Zhu Dequn Photo: CFP
Dubbed as one of "the three musketeers" of Chinese artists learning Western art in France in the 1950s, 94-year-old Zhu Dequn passed away in Paris on Wednesday. Together with the other two "musketeers," Wu Guanzhong (1919-2010) and Zhao Wuji (or Zao Wou-ki, 1921-2013), Zhu was one of the most revered Chinese artists of today and widely acclaimed for his pioneering style of integrating traditional Chinese painting into Western abstractionism.
Zhu was elected as a lifetime academician by the French Academy of Fine Arts in 1997, the first Chinese to enter the academy. Born in 1920 in Suzhou, Anhui Province, Zhu started to learn drawing in the Hangzhou Arts School in 1935. At the school, he learned Western art from Wu Dayu (1903-88) and traditional Chinese painting from Pan Tianshou (1897-1971), both artists representing the highest level of their fields. It was during this time that Zhu gained a solid foundation in these two very different art styles.
As schoolmates at the Hangzhou Arts School, Zhu, Zhao and Wu were later all elected as academicians by the French Academy of Fine Arts. When it comes to Chinese art history, the three are often grouped together as being the most representative Chinese artists of their generation.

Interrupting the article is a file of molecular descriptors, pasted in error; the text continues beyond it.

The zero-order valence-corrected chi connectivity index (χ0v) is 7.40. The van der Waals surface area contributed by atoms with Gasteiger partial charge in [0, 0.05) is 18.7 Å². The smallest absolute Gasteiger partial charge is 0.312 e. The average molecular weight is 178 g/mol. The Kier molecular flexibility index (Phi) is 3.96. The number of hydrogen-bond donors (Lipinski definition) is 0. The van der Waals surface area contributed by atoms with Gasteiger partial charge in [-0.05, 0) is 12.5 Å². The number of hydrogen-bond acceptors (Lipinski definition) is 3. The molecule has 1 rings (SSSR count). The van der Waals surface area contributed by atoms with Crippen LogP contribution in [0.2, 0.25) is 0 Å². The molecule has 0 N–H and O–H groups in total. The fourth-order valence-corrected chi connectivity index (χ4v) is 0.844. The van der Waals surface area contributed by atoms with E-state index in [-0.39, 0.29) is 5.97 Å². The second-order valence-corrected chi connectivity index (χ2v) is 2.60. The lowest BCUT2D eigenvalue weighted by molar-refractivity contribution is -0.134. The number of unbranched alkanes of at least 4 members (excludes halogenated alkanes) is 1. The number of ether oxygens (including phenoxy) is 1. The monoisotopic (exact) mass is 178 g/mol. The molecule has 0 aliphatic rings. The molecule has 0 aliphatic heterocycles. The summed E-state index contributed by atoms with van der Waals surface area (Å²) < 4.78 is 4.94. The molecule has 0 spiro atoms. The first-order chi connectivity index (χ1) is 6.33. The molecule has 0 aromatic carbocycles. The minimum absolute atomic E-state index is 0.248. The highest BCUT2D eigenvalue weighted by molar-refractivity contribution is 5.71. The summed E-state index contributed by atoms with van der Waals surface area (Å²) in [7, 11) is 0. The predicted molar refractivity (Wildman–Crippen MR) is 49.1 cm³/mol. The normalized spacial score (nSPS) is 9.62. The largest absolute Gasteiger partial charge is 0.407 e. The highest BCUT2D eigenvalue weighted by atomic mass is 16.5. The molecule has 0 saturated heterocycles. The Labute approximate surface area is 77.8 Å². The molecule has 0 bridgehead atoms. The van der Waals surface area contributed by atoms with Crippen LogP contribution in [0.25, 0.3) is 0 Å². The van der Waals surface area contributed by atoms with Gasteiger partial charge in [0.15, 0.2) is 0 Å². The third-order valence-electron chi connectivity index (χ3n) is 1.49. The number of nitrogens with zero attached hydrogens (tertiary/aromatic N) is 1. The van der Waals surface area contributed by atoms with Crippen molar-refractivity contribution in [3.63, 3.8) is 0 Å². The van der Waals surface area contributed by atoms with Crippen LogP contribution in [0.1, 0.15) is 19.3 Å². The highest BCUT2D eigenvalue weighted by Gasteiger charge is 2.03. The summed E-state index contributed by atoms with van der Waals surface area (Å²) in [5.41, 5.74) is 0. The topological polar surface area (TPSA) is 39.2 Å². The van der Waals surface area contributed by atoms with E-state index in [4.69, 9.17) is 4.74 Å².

Deeply attracted to the art of Monet, Cézanne and Henri Matisse, in 1955 Zhu arrived in France where he lived until his passing. There he began to boldly combine traditional Chinese water color art with Western abstract art. As his skills advanced the style of his painting became increasingly wild and unconstrained.
Although Zhu left China early on in his career, he is not a stranger to Chinese collectors. In the 2014 Hurun Art List released last week, Zhu ranks NO.2 among 100 Chinese artists, with the total sales volume of his works reaching 280 million yuan ($45.08 million) over the past year.
For now his most expensive work, the interestingly titled Untitled (1963), was auctioned at the price of HK$70.68 million ($9 million) in Christie's HK auction last November. "The 1960s was an important period for Chinese abstract painting," said Zhang Dingyuan, director of Christie's department of Asian 21st century and contemporary art, "Untitled is the most representative, on one hand it reflects traditional Chinese painting, but on the other looks very Western in its color usage."